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Matrix Puzzle - Math Puzzle

Source: www.puzzletweeter.com

Problem:
Let A,B be 2x2 matrices with integer entries.
Suppose the matrices A,A+B,A+2B,A+3B,A+4B are all invertible and their inverses are also integer matrices.

Then show that A+5B is invertible and it's inverse is an integer matrix.

Update (24 June 2014):
Solution: Posted by Yashoteja Prabhu (Ex-RA at Microsoft Research, IITB CSE 2011 Alumnus) and Sanchit Gupta in comments!


Comments

  1. first guess; A is identity and B is zero matrix?

    ReplyDelete
    Replies
    1. Given A and B such that... you are not supposed to find A and B :)

      Delete
  2. If P and inv(P) are both integer matrices, then both det(P) and det(inv(P)) are integers. Since det(inv(P)) = 1/det(P), this means det(P) = +1 or -1.

    Now det(A+pB) can be written as a quadratic in p, say:
    det(A+pB) = a*p^2 + b*p + c
    Then these 5 equations should hold by assumption:
    |c| = 1,
    |a + b + c| = 1
    |4a + 2b + c| = 1
    |9a + 3b + c| = 1
    |16a + 4b + c| = 1

    Theorem
    =======
    Now a (strictly convex) quadratic can take same value only at 2 distinct domain points. If it takes same value at 3 distinct domain points, this means the quadratic is in fact a constant, i.e., a = b = 0,

    Since we have five equations and each equation has only 2 possible values in rhs (+1 or -1), at least 3 equations will have the same value.
    Hence invoking the theorem, a=b=0,
    which implies |25a + 4b + c| = |c| = 1, which further means:
    inv(A+pB) exists and is integral for all values of p including p=5.

    Proof of theorem
    =================

    If there exists 3 distinct points p,q,r such that: ap^2+bp+c = aq^2+bq+c = ar^2+br+c,
    then subtracting pairs of equations:
    (p-q)(a(p+q)+b) = (q-r)(a(q+r)+b) = 0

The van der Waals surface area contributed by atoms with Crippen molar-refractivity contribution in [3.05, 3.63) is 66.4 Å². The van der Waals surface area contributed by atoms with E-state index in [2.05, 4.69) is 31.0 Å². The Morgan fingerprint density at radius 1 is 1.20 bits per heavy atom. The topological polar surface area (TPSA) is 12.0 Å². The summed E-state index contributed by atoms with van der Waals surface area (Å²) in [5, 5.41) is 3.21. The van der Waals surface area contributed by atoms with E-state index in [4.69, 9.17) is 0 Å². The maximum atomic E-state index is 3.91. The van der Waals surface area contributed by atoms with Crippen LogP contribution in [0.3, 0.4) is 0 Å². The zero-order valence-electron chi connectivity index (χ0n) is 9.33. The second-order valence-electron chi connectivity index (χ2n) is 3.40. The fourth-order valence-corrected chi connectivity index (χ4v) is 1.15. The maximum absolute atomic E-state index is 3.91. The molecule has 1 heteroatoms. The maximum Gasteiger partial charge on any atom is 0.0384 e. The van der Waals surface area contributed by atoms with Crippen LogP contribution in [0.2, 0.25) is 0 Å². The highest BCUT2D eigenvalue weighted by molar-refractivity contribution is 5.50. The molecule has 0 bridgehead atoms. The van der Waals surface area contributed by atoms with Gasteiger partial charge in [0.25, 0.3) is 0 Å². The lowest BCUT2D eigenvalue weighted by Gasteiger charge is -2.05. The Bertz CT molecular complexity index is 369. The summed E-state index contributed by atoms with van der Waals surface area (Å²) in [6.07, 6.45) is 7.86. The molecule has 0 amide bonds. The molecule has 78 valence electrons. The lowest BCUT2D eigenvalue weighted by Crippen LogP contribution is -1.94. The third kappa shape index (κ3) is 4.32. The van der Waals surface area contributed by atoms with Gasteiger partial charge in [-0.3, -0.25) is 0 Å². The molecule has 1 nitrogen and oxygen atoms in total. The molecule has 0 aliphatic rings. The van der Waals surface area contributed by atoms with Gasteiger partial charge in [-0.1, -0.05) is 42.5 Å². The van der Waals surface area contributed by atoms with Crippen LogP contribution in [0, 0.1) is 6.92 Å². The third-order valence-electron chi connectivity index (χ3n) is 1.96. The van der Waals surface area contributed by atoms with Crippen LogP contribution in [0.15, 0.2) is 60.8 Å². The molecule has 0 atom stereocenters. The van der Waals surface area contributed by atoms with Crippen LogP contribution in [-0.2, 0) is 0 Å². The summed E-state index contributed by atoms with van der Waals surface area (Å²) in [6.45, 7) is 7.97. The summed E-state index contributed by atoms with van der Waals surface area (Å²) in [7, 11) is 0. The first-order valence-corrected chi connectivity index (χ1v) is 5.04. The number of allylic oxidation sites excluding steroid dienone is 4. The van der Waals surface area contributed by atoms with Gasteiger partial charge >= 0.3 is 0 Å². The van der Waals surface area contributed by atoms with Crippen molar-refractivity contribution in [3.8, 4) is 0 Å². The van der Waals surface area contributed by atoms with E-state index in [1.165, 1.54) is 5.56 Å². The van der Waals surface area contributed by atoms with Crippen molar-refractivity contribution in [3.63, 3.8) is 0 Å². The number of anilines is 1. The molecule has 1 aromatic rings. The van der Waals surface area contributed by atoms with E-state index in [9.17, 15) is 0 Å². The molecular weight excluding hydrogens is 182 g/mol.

since p!=q and q!=r:
    a(p+q)+b = a(q+r)+b = 0
    since, p!=r, this would mean: a = b = 0

    ReplyDelete
    Replies
    1. Good solution. Thanks

      One clarification required:
      I see that |det(A+pB)| = 1 and so inverse exists
      How did you reach to the conclusion that inverse is integral?

      Delete
    2. Yes it does not immediately follow.
      Inverse of [a b;c d] is [d -b;-c a]/(ad-bc)
      If a,b,c and d are integers and determinant is +/- 1 => inverse will be integral too

      Now for p=5, A+pB is integral, and (as said before) determinant is +/- 1, hence its inverse is integral too (so integrality does not hold for general p)

      Delete
    3. How did you deduce that det(A+pB) can be written as a*p^2 + b*p + c?

      Delete
    4. By following:
      det([p q;r s]) = ps-qr

      Delete
    5. One typo in the solution: "which implies |25a + 5b + c| = |c| = 1, which further means:"
      No harm caused though :-)

      Delete
  3. It has a simple solution
    Since A+2B,A+3B,A+4B are invertible
    (A+2B)*C1 = I
    (A+3B)*C2 = I
    (A+4B)*C3 = I
    Add 2 and 3 and subtract 1
    (A+5B)(C2+C3-C1) = I
    =>A+5B is invertible and since Ci are integer matrices => A+5B has integer inverse

    ReplyDelete
    Replies
    1. Thanks. Of course to prove that A+5B is invertible, you have to prove that there exists X such that X*(A+5B) and (A+5B)*X are both integer matrices. Following your argument, the other part of the proof can also be done similarly. Thanks

      Delete
    2. Possibly silly question:
      Adding 2 and 3 i get
      A(C1 + C2 - C3) + B(2*C1 + 3*C2 - 4*C3) = I
      How did you get (A+5B)(C2+C3-C1)?

      Delete

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